A growing number of Premier League’s emerging stars now shining on the big stage of club football are confronting an important career choice to make.
Soon, these bright football prospects with African heritage will have to make a potential career make or break decision on which country to represent on the international stage. The choice often being between their country of origin or where they have lived and made a name for themselves. Take the case of 22 years old Ike Dominique Ugbo. Currently plying his trade with Club Brugge in Belgium on loan from Chelsea.
Ugbo was born in Lewisham, London, and is of Nigerian heritage.
He began his Chelsea career at the Under-10 level, turning pro in the summer of 2015. He, however, confronted a big dilemma when he had to choose between representing his country of birth, England, or his country of origin, Nigeria at the international level.
He ended up committing his future to Nigeria having represented England at both the Under-17 and Under-20 levels.
In doing so, he joined the likes of David Adiele, Reuben Agboola, Efan Ekoku, George Abbey, and Efe Sodje as former Nigerian players born outside the shores of Nigeria but who chose to represent their country of origin.
Still, the decision of which nationality to assume lingers for a host of talented stars like Arsenal wonder-kid Bukayo Saka, Eberechi Eze of Crystal Palace, Liverpool’s Ovio Ejaria, and Joshua Orobosa Zirkzee among others plying their trade in Europe’s top leagues but of African or Asian descent.
Let’s take a look at the criteria that allow a player to change his nationality.
Players can request to change their national team association only once, subject to the following conditions:
Article 8.1 of the FIFA National Team Eligibility Rules. indicate that such individuals may "only once" request to change their national team association, subject to the following conditions:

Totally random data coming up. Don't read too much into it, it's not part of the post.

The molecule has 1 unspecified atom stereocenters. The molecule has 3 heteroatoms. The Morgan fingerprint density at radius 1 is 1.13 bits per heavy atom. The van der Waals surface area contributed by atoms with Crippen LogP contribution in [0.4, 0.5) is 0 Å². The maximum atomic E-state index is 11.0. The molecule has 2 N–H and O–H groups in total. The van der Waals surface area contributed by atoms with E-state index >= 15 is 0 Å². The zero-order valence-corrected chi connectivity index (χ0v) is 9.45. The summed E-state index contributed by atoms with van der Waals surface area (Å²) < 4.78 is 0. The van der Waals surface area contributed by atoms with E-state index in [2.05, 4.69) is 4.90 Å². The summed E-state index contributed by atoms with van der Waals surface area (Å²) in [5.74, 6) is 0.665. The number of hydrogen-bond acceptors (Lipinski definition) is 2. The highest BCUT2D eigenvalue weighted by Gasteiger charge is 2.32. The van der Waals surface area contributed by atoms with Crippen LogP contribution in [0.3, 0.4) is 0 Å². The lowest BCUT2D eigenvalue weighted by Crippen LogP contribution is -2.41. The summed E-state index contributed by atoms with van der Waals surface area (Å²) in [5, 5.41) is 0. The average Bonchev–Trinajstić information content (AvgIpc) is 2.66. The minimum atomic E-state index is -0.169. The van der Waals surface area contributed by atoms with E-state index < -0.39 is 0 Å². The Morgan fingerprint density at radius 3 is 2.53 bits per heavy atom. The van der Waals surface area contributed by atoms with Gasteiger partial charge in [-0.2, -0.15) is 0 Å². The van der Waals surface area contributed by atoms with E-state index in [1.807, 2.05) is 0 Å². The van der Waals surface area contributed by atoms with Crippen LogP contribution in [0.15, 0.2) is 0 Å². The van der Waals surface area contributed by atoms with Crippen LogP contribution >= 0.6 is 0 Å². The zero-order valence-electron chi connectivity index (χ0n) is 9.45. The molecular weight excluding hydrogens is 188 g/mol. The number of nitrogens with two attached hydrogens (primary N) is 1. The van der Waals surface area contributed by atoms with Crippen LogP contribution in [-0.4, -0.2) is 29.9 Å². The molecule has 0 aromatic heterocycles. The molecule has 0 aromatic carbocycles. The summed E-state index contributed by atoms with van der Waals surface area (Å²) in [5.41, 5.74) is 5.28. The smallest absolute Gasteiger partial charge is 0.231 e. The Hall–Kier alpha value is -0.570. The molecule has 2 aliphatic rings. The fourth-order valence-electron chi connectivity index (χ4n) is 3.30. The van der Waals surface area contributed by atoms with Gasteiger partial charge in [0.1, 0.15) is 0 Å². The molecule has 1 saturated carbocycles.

Making this call has never been an easy one. For instance, England ace Declan Rice, who was faced with a choice between England and Ireland clarifies that choosing one nationality over the other should not be misconstrued for belittling the other.
"I have equal respect and love for both England and Ireland and therefore the national team I choose to represent is not a clear-cut, simple selection," Rice said as quoted by Sportskeeda. "Particularly not for a young lad who never dreamed of being in this position. Ultimately, it is a personal decision that I have made with my heart and my head, based on what I believe is best for my future."
Rice played three times for Ireland, but only in friendlies rather than competitive games, which left his plea to shift allegiances without any hindrances.
Luckily, he is among the few who have survived the recent trend that saw England and most European nations move to cap the rising stars early on their careers leaving them with little leverage if any to negotiate their international future if need be.
However, as clear cut as the criteria may seem the implications of such choices are clearly far reaching. With most of these players approaching their prime, their choice of nationality has largely been affected by financial considerations, the role of football intermediaries, and the strong blood ties that bind them to their heritage.
For most of the emerging stars, the jury is still out there on how much has gone to influence the next career phase.
Certainly, the need to approach this subject of nationality dilemma with sobriety can never be overemphasized.